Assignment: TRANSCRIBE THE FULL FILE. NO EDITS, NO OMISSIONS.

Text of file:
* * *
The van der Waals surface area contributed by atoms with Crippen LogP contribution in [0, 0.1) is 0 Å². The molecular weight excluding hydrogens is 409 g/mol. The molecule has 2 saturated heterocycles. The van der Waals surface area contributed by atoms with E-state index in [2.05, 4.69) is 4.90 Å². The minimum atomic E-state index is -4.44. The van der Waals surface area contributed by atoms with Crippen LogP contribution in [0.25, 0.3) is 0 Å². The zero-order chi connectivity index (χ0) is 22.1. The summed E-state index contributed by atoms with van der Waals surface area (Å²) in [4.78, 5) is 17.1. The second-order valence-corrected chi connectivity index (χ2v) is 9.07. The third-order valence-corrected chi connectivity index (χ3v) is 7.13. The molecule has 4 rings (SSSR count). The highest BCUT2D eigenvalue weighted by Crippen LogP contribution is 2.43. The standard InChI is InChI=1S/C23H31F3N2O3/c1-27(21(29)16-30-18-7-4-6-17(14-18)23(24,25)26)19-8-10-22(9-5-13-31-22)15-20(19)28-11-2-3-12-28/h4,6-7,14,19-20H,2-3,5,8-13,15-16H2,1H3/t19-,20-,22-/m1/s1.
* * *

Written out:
The van der Waals surface area contributed by atoms with Crippen LogP contribution in [0, 0.1) is 0 Å². The molecular weight excluding hydrogens is 409 g/mol. The molecule has 2 saturated heterocycles. The van der Waals surface area contributed by atoms with E-state index in [2.05, 4.69) is 4.90 Å². The minimum atomic E-state index is -4.44. The van der Waals surface area contributed by atoms with Crippen LogP contribution in [0.25, 0.3) is 0 Å². The zero-order chi connectivity index (χ0) is 22.1. The summed E-state index contributed by atoms with van der Waals surface area (Å²) in [4.78, 5) is 17.1. The second-order valence-corrected chi connectivity index (χ2v) is 9.07. The third-order valence-corrected chi connectivity index (χ3v) is 7.13. The molecule has 4 rings (SSSR count). The highest BCUT2D eigenvalue weighted by Crippen LogP contribution is 2.43. The standard InChI is InChI=1S/C23H31F3N2O3/c1-27(21(29)16-30-18-7-4-6-17(14-18)23(24,25)26)19-8-10-22(9-5-13-31-22)15-20(19)28-11-2-3-12-28/h4,6-7,14,19-20H,2-3,5,8-13,15-16H2,1H3/t19-,20-,22-/m1/s1.